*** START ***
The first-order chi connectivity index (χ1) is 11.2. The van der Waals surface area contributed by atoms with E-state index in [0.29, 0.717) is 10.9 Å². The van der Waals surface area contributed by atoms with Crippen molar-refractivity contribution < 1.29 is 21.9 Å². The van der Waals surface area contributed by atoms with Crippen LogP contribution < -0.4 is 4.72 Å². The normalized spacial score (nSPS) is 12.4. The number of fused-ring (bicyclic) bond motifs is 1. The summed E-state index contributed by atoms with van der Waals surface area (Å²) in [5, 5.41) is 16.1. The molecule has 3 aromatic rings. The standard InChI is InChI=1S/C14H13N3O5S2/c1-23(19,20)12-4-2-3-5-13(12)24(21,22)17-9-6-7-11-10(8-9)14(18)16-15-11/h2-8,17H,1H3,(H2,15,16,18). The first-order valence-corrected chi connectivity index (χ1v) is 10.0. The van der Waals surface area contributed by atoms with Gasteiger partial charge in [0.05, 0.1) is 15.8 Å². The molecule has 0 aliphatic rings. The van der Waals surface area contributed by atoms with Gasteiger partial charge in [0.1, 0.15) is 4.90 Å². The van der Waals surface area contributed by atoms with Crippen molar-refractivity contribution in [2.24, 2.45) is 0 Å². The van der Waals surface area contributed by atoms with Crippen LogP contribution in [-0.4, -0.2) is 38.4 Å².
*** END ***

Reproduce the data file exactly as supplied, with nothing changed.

The first-order chi connectivity index (χ1) is 11.2. The van der Waals surface area contributed by atoms with E-state index in [0.29, 0.717) is 10.9 Å². The van der Waals surface area contributed by atoms with Crippen molar-refractivity contribution < 1.29 is 21.9 Å². The van der Waals surface area contributed by atoms with Crippen LogP contribution < -0.4 is 4.72 Å². The normalized spacial score (nSPS) is 12.4. The number of fused-ring (bicyclic) bond motifs is 1. The summed E-state index contributed by atoms with van der Waals surface area (Å²) in [5, 5.41) is 16.1. The molecule has 3 aromatic rings. The standard InChI is InChI=1S/C14H13N3O5S2/c1-23(19,20)12-4-2-3-5-13(12)24(21,22)17-9-6-7-11-10(8-9)14(18)16-15-11/h2-8,17H,1H3,(H2,15,16,18). The first-order valence-corrected chi connectivity index (χ1v) is 10.0. The van der Waals surface area contributed by atoms with Gasteiger partial charge in [0.05, 0.1) is 15.8 Å². The molecule has 0 aliphatic rings. The van der Waals surface area contributed by atoms with Gasteiger partial charge in [0.1, 0.15) is 4.90 Å². The van der Waals surface area contributed by atoms with Crippen molar-refractivity contribution in [2.24, 2.45) is 0 Å². The van der Waals surface area contributed by atoms with Crippen LogP contribution in [-0.4, -0.2) is 38.4 Å².